Leonid Rozhetskin, David Arquette, and L+E Productions got some great news this week when his Sundance movie, Hamlet 2, was bought for $10 million making it one of the biggest deals at the festival ever! Congrats! Via Pop Sugar.
When my mom was 27 she dated a boy in NYC who was obsessed with Japan. He was in finance but was doing graduate work in Japanese so that he could continue his banking in Japan for work. When they dated, he would take her out to sushi dinners and then to Japanese films — well before most of the West was eating sashimi.
My mother was so moved by the Hiroshi Teshigahara masterpiece, Suna No Onna (Woman in the Dunes), that she has been looking to see the movie again as the film was burnt indelibly into her memory. Mom found the DVD on Netflix and moved it to the top of her queue and it arrived yesterday and we watched it together last night.
The film is visually stunning. The psychology of the film reminds me a little of nihilism and existentialism but has obviously influenced modern film-making. The same sort of desperation, struggle, frustration, aggression, resignation are used again and again in shows that are suspenseful and surreal — productions such as television’s Lost — films that are often obtuse, dense, and open for interpretation.
This is a brilliant movie, especially since if you spend some time with the academic film critique — the Video Essay by James Quandt — that is available on the Criterion Collection DVD, which I highly recommend since it is a complete version and not the version that was screened in the US, missing 20 minutes.
We’re friends with the gang from UNUSUALS, www.unusuals.net, an online portfolio, presentation, and search tool for the entire galaxy of people who are responsible for putting together movies, films, documentaries, commercials, television, music videos, etc. The reason I am blogging about UNUSUALS is because their little video clips make Mark and I very literally Roll On The Floor Laughing (ROTFL). Check them all out — each is more amazing, surprising, bizarre, and UNUSUAL than the last.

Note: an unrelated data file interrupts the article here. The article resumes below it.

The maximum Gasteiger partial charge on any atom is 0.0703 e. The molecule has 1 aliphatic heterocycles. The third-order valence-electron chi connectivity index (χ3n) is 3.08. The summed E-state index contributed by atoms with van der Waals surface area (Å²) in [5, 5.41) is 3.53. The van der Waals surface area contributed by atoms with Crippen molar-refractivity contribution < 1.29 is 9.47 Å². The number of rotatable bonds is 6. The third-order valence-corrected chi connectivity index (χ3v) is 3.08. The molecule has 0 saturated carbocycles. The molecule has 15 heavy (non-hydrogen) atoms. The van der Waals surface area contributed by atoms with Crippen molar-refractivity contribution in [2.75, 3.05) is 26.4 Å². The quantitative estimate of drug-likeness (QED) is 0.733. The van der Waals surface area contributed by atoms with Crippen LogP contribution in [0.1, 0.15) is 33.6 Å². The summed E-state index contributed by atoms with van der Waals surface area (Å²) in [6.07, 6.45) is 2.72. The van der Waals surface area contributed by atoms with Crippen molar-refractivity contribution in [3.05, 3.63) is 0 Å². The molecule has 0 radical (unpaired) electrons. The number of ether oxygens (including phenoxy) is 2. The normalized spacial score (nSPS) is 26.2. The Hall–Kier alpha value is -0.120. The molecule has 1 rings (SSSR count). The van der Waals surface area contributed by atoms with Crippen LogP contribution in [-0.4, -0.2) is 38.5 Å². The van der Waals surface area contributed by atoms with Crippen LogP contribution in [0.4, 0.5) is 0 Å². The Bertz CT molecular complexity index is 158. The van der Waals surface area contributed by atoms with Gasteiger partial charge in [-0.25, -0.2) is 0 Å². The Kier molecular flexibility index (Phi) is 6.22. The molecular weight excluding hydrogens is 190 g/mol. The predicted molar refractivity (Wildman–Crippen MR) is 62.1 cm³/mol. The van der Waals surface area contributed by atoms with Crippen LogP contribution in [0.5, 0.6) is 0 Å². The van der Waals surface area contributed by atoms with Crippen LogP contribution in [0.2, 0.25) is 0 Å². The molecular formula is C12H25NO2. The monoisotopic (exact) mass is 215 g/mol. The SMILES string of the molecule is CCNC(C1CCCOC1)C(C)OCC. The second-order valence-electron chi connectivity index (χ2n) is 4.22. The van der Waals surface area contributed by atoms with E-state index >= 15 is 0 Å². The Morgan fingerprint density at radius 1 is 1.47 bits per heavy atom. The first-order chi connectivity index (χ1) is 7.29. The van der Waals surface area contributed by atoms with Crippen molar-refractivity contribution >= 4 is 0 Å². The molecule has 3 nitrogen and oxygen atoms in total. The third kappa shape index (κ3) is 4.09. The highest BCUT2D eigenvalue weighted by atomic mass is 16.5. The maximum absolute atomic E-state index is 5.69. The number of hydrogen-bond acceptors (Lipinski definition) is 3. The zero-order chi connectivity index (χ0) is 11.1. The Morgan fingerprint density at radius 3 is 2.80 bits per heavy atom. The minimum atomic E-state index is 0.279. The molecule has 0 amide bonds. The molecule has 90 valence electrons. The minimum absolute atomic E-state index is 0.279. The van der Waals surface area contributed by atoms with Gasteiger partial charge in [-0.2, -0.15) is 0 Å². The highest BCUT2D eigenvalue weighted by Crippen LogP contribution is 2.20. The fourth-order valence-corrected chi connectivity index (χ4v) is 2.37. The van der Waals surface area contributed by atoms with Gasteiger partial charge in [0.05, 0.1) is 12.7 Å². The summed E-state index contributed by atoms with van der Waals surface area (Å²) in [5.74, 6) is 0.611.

You know I have been rubbing shoulders with Hollywood producer Leonid Rozhetskin. Well, it looks like Leonid Rozhetskin and L+E Productions does a fine job of selecting scripts and projects because I got some breaking news: the Sundance Film Festival selected L+E Productions’ Hamlet II in its premiers category.
“The Sundance Film Festival nomination of Hamlet II is not up on the Sundance website, but here’s some information about the Premiers Category: To showcase the diversity of contemporary cinema, the Sundance Film Festival’s Premieres program offers a selection of the latest work from established directors and world premieres of highly anticipated films. This is not a competitive category. It’s L+E Production‘s first Sundance selection.” (More about Hamlet II)
Too Beautiful For You, Trop belle pour toi, is a terribly very French film with Gérard Depardieu. Depardieu’s character, Bernard Barthélémy, is wealthy, has a gorgeous young wife, kids and a palatial home. Even so, he cannot resist his temp, a frumpy middle-aged women, played by Josiane Balasko as Colette Chevassu, with whom he quickly and irrevocably falls in love.